On Tuesday, President Donald Trump reiterated his support for energy freedom during his 2018 State of the Union Address. Trump called for lawmakers and members of his administration to continue eliminating the costly and unnecessary regulations placed on the U.S. energy industry. Trump also touted the resurgence of “beautiful, clean coal.”
Since coming into office one year ago, Trump’s administration has been steadily working to reverse the years of regulatory damage created by the Obama administration.
In late 2017, Environmental Protection Agency (EPA) Administrator Scott Pruitt announced to a crowd of Kentucky coal miners the environmental agency’s decision to scrap the Clean Power Plan (CPP), which has faced legal challenges since it was first enacted by the Obama administration in 2015.
In 2016, the U.S. Supreme Court issued a stay on the implementation of CPP while its judicial review is pending. In March 2017, Trump issued an executive order initiating EPA’s review of this controversial plan. Trump’s EPA contends CPP, which restricts carbon-dioxide emissions and effectively forces existing power plants to shift from fossil-fuel generation to renewable generation, exceeds its legal authority. EPA further concludes CPP should be repealed on these grounds.
On January 17, 2018, The Heartland Institute formally submitted to EPA regulators its public comment on the proposal to repeal the Clean Power Plan. Heartland’s Peter Ferrara, senior fellow for legal affairs, and Isaac Orr, research fellow for energy and environment policy, coauthored this 68-page comment applauding EPA’s proposal to repeal CPP.
Ferrara and Orr offer four main reasons to oppose CPP:
- CPP is based on an erroneous interpretation of the Clean Air Act, and therefore has no legal authority.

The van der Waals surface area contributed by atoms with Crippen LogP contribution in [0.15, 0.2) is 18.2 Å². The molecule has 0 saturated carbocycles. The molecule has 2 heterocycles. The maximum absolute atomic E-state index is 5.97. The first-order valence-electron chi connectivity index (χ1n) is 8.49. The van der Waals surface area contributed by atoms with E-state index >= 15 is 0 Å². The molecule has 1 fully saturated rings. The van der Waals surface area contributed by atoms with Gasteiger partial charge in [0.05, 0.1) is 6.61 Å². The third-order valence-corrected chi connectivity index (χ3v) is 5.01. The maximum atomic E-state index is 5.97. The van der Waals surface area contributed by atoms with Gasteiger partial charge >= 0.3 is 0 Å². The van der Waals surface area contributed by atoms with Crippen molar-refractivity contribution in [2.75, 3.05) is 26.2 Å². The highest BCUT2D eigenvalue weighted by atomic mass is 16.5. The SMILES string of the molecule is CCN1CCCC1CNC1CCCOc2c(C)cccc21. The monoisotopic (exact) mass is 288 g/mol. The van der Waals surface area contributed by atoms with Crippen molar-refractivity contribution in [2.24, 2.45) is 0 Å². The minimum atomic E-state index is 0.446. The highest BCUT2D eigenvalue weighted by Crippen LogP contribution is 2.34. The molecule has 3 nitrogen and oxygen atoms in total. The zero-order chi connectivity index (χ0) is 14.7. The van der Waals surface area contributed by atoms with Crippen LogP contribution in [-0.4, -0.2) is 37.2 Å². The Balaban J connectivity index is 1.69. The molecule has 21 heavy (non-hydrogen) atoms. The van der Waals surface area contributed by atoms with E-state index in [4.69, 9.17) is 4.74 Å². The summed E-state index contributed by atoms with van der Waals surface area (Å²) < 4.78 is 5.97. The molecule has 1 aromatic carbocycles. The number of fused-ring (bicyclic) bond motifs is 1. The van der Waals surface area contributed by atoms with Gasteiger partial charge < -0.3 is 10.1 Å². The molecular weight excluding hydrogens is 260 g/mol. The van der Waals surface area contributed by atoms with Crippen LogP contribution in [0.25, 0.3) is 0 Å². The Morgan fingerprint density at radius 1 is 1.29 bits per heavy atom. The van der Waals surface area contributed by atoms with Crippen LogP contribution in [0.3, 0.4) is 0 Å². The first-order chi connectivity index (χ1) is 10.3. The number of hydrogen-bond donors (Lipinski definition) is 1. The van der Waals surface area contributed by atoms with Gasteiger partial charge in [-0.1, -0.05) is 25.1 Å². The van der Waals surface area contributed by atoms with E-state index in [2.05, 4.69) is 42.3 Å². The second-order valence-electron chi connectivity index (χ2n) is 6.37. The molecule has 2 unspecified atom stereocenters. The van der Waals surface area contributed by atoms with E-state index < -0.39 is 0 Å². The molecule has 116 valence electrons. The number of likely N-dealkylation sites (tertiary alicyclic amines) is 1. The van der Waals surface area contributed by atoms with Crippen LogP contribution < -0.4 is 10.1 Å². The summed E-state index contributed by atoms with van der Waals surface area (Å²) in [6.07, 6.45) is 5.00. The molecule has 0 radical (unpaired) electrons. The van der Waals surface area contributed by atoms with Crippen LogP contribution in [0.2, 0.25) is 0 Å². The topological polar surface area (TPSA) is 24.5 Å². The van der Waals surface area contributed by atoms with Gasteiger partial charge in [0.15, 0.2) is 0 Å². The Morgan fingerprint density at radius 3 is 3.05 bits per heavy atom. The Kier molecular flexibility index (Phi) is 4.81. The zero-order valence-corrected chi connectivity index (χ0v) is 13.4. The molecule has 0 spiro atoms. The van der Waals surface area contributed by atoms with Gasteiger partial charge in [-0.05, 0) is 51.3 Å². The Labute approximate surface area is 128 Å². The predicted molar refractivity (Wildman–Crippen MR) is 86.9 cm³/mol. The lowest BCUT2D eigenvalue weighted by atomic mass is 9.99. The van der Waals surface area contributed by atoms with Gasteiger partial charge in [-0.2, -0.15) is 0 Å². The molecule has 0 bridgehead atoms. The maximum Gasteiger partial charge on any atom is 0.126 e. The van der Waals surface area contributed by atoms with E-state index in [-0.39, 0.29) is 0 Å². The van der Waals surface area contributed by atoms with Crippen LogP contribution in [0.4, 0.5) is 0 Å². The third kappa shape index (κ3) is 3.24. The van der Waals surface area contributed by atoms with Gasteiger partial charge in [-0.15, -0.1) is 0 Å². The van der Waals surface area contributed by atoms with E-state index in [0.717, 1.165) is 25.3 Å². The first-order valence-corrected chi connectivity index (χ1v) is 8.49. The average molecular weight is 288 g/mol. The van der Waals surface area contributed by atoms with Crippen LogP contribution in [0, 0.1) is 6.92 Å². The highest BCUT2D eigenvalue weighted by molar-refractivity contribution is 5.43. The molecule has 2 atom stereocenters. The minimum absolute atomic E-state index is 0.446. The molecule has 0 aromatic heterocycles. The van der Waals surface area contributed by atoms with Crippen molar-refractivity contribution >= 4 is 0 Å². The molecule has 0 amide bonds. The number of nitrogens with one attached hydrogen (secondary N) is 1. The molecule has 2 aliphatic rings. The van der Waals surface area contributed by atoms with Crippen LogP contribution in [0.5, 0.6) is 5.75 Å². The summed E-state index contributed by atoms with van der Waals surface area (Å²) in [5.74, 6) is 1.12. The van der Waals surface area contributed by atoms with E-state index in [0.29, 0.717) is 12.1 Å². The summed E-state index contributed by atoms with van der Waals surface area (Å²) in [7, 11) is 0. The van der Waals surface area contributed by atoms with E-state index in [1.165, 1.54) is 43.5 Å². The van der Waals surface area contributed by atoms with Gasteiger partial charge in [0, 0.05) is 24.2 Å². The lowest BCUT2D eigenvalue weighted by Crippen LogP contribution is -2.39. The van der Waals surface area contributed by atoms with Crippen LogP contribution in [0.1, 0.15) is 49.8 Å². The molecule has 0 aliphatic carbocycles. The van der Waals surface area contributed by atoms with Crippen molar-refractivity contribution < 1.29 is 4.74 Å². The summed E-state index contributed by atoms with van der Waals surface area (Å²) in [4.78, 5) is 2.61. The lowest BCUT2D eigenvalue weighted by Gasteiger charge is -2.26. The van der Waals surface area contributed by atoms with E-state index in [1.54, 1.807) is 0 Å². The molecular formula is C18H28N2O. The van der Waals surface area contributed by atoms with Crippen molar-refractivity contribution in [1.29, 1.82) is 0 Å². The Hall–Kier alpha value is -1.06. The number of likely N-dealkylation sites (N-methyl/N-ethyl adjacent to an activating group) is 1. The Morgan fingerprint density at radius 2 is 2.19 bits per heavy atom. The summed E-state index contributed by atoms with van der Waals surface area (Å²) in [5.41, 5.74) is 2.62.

- Fossil fuels lead to economic growth, while renewables such as wind and solar are not plentiful and affordable enough to facilitate prosperity and meet consumers’ needs.
- America has the potential to be the world’s top supplier of oil, coal, and natural gas. An economic renaissance spurred by these low-cost energies will create new jobs and raise real wages.
- Carbon-dioxide emissions are mainly caused by natural variation, not human action, and pose no real threat of catastrophic global warming.
The comment also included Orr and Heartland Senior Fellow Fred Palmer’s recent Policy Study titled “How the Premature Retirement of Coal-Fired Power Plants Affects Energy Reliability, Affordability.” The study analyzes the premature closing of coal-fired power plants across the country and how these closings are resulting in higher electricity prices and, subsequently, higher prices for products and services throughout the economy.
Orr and Palmer also tell of the unfortunate case of California’s mandate requiring electricity providers to produce at least 50 percent of their power from green-energy sources by 2030 and discuss the state’s cap-and-trade program. Because of these policies, virtually none of the electricity generated in California is from coal-fired power plants, which are typically able to produce power at cheaper rates. As a result, Orr and Palmer note California residents and businesses continue to pay more money for electricity than their counterparts in other states.
State legislators should not imitate the costly, economically destructive California model. Instead, they should support policies that are pro-energy, such as repealing renewable power mandates on public utilities – a move made by West Virginia in 2015 – and halting the implementation of CPP standards – an important policy decision made in states such as Florida, Indiana, and Michigan, among many others.